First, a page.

Why Are We So Tired This Year?

Anna Vannoy, Staff Writer

I believe that most people can agree that this year hasn’t been easy. From the pandemic to racial protests and the ever-widening political division. I for one have been feeling exhausted for the majority of this year. Research shows that I’m not alone. 

According to Courtney Bancroft, who is a clinical psychologist and sleep specialist in New York City, there is a myriad of reasons why people might be feeling more tired than they would normally. 

“The short answer is it varies, right?” she said. “In general, our daily lives are completely different. For a lot of people, there’s no clear differentiation of the days, the week, the hours of the day, where we work, where we sleep. Social activities, work, family, and chores are all within the same four walls, which can really impact somebody’s sense of schedule, and when our schedule is thrown off, it can impact our circadian clock.”

Many of my peers have expressed how their sleep schedules have drastically changed during our virtual learning experience. We don’t have anywhere to be, so we have started going to bed later, then sleeping until right before our virtual first period. 

We haven’t been getting as much exercise this year either. Spring high school sports were cancelled very early in the season due to COVID- 19, and only a select few of fall sports are happening. Exercise is obviously physically demanding, which can tire you out. It is also a great way to relieve stress. If we don’t get exercise, we are less tired and more stressed when bedtime comes, making sleep challenging and fatigue inevitable. 

More screen time can also have an impact on our sleep. The world has gone virtual, and that changes how we are able to sleep. Any technology emitting blue light, especially later in the day, can affect how much sleep people get and alter the quality of that sleep.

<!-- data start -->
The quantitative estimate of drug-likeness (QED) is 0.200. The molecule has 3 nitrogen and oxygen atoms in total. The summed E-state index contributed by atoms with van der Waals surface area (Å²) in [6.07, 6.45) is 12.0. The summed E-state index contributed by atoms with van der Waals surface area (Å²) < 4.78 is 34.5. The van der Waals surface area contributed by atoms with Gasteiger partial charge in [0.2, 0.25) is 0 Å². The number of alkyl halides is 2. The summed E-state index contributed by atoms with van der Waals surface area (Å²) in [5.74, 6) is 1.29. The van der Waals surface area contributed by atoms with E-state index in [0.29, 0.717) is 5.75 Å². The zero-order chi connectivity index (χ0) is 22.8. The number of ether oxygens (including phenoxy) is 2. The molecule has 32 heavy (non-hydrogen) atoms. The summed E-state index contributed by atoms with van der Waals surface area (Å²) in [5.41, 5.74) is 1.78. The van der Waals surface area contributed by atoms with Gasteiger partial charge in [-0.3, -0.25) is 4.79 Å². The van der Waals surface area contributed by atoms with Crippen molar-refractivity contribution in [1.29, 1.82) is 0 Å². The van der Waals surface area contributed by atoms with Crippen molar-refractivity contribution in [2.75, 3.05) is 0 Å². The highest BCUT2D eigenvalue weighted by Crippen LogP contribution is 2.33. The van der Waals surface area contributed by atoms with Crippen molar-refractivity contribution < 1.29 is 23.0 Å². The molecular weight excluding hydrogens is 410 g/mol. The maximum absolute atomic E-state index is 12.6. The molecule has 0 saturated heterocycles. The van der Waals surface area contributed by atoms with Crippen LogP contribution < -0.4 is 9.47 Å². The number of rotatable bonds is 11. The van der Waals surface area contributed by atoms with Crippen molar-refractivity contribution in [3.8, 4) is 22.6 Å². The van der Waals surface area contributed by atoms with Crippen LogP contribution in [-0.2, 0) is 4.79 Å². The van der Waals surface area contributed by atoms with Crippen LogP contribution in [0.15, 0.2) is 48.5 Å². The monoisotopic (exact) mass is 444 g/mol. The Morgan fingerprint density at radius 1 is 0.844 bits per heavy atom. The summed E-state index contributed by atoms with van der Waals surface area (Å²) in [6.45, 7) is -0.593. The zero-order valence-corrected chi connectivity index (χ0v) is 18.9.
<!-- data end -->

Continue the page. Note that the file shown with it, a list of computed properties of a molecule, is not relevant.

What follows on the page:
Stress is another factor leading to our tiredness. Social distancing, staying at home, and the country’s general turmoil have been proven to weigh on our minds, preventing us from drifting off. 

So, is there anything we can do to try to combat the exhaustion? Yes, there is! Experts advise creating a regular schedule, so it’s easier to fall asleep and wake up at a reasonable time. Also, try to create different spaces for different activities. For example, avoid studying from your bed if you can.

“Probably what helps the most is to wake up at the same time daily, which is really hard to do,” said Eleanor McGlinchey, a professor of psychology at Fairleigh Dickinson University in Teaneck, New Jersey. “As best as you can, stay consistent with that time. It’ll mean that all of your circadian rhythms and sleep rhythms will align with that wake-up time, so you’re actually feeling sleepy at, say, 11:00 p.m. as opposed to 2:00 a.m.”

McGlinchey also advised trying to keep naps to a minimum, or at least avoid taking them late in the day. 

Like I said, this hasn’t been an easy year. There are still more challenges to come. Hopefully, we can now face them slightly more well- rested.